The Best Ways to Thaw Frozen Lobster Meat
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Lobster is delicious and nutritious, but it can be extremely pricey. You can avoid some of the cost by dining in and cooking the lobster yourself, but live lobster is also very expensive and presents most novice cooks with some very big obstacles.
You can avoid a lot of the price and the hassle and still dine on delicious lobster by buying your lobster meat frozen, but you'll need to know the best ways to get from rock-hard seafood to thawed, tender and ready to cook lobster without the risk of bacterial growth or excessive shrinkage or drying of the meat.
The Old Fashioned Way
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The most tried and true method for defrosting meat of any kind is by slow refrigeration. Depending on the amount of lobster meat you are trying to defrost, you need to vary the amount of time you refrigerate the meat. If you're defrosting over a pound, you should let it sit in the fridge overnight. If it's under a pound, you could stash it in the refrigerator before you leave for work in the morning, and it will most likely be thawed by dinner time. However, it's very common for plans to go by the wayside, and you may forget about the need to defrost until the dinner party is only a few hours away.
- The most tried and true method for defrosting meat of any kind is by slow refrigeration.
- However, it's very common for plans to go by the wayside, and you may forget about the need to defrost until the dinner party is only a few hours away.
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Another great tool for defrosting is the sink. Running water over the frozen lobster meat will certainly speed up thawing. Simply seal the lobster in a plastic bag, place it in colander, under the tap, and start the faucet running. Keep in mind, though, that seafood is extremely prone to bacterial growth, and neither warm nor hot water should be used. Instead, run a continuous stream of cold water over the frozen meat.
You should keep an eye on it, shifting or rotating the meat so that you get an even distribution of water over the frozen surface area. This method takes time and patience, but it's a wonderful way to preserve the freshness of the lobster while helping to prevent sudden shrinkage due to heat. However, if you are environmentally conscious and trying to conserve water, this may not be the method for you, as the water flow should be continuous.
- Another great tool for defrosting is the sink.
- This method takes time and patience, but it's a wonderful way to preserve the freshness of the lobster while helping to prevent sudden shrinkage due to heat.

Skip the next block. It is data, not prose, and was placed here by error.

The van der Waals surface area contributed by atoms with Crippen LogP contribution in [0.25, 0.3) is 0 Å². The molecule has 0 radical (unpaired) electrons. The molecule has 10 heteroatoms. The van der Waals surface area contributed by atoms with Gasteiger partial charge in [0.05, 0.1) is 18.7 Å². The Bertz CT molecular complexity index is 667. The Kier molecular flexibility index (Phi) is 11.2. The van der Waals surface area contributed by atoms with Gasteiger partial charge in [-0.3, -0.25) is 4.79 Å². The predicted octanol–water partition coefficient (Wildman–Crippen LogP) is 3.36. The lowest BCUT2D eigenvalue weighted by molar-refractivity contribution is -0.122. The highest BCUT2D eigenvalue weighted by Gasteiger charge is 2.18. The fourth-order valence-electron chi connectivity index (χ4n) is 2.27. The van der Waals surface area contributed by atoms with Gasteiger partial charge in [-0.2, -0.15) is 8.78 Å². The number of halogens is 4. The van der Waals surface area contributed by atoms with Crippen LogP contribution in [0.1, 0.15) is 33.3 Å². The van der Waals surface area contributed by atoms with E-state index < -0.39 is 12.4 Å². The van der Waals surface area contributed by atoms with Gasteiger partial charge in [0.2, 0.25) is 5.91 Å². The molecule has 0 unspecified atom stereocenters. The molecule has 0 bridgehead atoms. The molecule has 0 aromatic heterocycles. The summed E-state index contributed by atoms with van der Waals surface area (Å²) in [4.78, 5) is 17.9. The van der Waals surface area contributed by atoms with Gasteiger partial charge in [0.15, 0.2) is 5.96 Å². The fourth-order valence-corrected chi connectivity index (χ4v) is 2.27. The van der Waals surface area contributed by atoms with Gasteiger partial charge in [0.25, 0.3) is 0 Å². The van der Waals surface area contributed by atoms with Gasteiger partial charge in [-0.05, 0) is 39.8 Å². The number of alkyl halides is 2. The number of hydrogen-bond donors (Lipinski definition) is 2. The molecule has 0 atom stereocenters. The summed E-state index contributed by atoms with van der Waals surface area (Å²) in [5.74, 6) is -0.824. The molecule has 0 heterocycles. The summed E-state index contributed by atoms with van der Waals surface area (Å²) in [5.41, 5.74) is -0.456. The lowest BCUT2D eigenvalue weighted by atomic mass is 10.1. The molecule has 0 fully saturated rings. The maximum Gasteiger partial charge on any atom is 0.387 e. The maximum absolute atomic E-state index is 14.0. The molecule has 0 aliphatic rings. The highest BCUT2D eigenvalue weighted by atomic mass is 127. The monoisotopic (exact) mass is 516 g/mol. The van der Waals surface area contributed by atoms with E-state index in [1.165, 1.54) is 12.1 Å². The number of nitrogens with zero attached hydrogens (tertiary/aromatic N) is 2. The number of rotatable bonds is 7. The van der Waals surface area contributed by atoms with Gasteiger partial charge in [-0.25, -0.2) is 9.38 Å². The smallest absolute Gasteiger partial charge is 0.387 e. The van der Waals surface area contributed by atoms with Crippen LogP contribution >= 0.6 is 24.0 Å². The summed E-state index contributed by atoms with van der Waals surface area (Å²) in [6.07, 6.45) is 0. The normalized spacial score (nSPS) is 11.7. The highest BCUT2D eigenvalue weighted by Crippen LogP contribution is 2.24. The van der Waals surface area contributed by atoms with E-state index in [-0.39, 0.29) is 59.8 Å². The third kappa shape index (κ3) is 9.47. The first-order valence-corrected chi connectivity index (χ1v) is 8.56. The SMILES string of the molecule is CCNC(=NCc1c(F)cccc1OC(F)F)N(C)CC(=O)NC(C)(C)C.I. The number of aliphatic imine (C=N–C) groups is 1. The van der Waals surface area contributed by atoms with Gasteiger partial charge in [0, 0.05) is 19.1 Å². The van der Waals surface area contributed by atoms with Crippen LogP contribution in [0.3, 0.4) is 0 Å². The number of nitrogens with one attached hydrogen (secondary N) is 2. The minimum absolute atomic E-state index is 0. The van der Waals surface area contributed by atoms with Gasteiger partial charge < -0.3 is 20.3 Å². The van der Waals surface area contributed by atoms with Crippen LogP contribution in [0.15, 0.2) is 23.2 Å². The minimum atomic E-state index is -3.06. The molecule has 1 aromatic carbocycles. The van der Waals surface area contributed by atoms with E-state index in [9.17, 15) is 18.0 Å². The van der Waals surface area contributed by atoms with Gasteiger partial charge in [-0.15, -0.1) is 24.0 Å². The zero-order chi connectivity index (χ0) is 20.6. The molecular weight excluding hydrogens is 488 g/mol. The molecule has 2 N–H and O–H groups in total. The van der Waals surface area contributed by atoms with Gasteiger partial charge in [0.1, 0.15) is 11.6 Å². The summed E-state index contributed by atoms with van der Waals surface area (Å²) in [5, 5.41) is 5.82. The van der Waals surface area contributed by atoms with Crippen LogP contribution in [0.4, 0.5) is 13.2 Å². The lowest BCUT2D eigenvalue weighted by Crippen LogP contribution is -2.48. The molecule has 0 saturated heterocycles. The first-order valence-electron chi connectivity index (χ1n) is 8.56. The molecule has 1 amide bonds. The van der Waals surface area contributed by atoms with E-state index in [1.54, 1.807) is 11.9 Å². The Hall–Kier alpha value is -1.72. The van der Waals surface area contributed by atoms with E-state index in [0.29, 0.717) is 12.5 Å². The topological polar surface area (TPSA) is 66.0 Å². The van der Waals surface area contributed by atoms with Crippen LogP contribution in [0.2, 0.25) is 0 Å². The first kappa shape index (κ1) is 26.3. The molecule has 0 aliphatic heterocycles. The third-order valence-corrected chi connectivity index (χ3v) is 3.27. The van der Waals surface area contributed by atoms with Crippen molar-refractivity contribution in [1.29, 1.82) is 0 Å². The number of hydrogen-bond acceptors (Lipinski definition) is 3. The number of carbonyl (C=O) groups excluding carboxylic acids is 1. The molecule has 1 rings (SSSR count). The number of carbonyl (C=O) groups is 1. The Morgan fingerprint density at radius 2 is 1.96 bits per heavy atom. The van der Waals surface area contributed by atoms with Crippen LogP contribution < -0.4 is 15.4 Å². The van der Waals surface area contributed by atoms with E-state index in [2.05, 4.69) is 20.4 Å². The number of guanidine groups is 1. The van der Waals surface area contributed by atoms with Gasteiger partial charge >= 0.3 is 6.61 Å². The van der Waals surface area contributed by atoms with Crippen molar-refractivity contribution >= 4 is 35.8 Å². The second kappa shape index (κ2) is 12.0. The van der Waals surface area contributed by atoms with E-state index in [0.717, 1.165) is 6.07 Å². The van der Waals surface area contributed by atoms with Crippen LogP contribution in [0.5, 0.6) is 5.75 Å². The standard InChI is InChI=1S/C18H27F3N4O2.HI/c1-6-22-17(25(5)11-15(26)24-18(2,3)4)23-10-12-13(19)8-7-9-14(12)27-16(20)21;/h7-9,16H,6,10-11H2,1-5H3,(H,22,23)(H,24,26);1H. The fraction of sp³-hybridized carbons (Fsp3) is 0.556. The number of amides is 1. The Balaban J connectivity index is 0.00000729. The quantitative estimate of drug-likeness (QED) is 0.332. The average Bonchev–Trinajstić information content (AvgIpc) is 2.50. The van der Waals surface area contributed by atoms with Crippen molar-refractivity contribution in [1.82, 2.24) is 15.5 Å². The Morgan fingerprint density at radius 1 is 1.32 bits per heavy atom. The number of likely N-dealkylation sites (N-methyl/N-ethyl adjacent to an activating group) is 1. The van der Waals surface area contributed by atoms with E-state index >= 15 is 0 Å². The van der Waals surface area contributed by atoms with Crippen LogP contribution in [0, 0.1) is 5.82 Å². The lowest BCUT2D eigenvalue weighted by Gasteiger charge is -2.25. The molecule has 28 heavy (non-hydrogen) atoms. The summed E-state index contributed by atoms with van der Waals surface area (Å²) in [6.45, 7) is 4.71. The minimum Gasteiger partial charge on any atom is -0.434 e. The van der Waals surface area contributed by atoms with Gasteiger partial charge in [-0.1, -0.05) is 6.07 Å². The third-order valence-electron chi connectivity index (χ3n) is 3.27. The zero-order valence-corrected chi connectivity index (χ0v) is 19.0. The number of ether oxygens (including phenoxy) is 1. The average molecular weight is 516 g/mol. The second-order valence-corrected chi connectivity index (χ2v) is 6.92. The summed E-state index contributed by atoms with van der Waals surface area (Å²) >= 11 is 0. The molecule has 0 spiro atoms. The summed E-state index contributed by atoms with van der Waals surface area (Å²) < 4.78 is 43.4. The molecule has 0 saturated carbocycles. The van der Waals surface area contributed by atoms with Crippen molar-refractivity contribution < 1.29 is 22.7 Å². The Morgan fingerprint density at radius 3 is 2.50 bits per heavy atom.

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A fast, easy way to thaw frozen lobster meat is by making use of your microwave oven. Most modern microwaves have a defrost setting and many even have programmable features so that you can set the type and weight of meat you are attempting to thaw. If you don't have a defrost setting, simply set the microwave to low heat, place the lobster on a plate inside and hit start. Make sure to rotate the meat every thirty seconds to every minute to ensure even heating and check frequently to prevent premature cooking.
If you use this method, be sure to cook the meat immediately after thawing since these warm conditions are a breeding ground for bacteria.
- A fast, easy way to thaw frozen lobster meat is by making use of your microwave oven.
- If you use this method, be sure to cook the meat immediately after thawing since these warm conditions are a breeding ground for bacteria.
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Finally, if you are extremely pressed for time, it is possible to flash thaw seafood. By placing it directly into a shallow pan, adding a little water and oil or butter, topping it with a lid and cranking up the heat, you can get your lobster to a passable tenderness so that you may begin cooking. The fast addition of heat may cause shrinkage of the lobster meat, but if you're in dire straights, this method can and does work.
- "The Joy of Cooking"; Irma S. Rombauer, et al.; 1997
- Food Network: A Guide for Buying and Cooking Lobster
- Alaska Division of Environmental Health: Food Safety and Sanitation Program
Pepper Jones began writing in 2006 and has written for School Library Journal, and CLEAR. Some of her creative writing can be found in "Word Riot" and "Wigleaf" among other journals. Jones has a Master of Fine Arts in creative writing from Spalding University along with a Bachelor of Science in anthropology from Northern Kentucky University.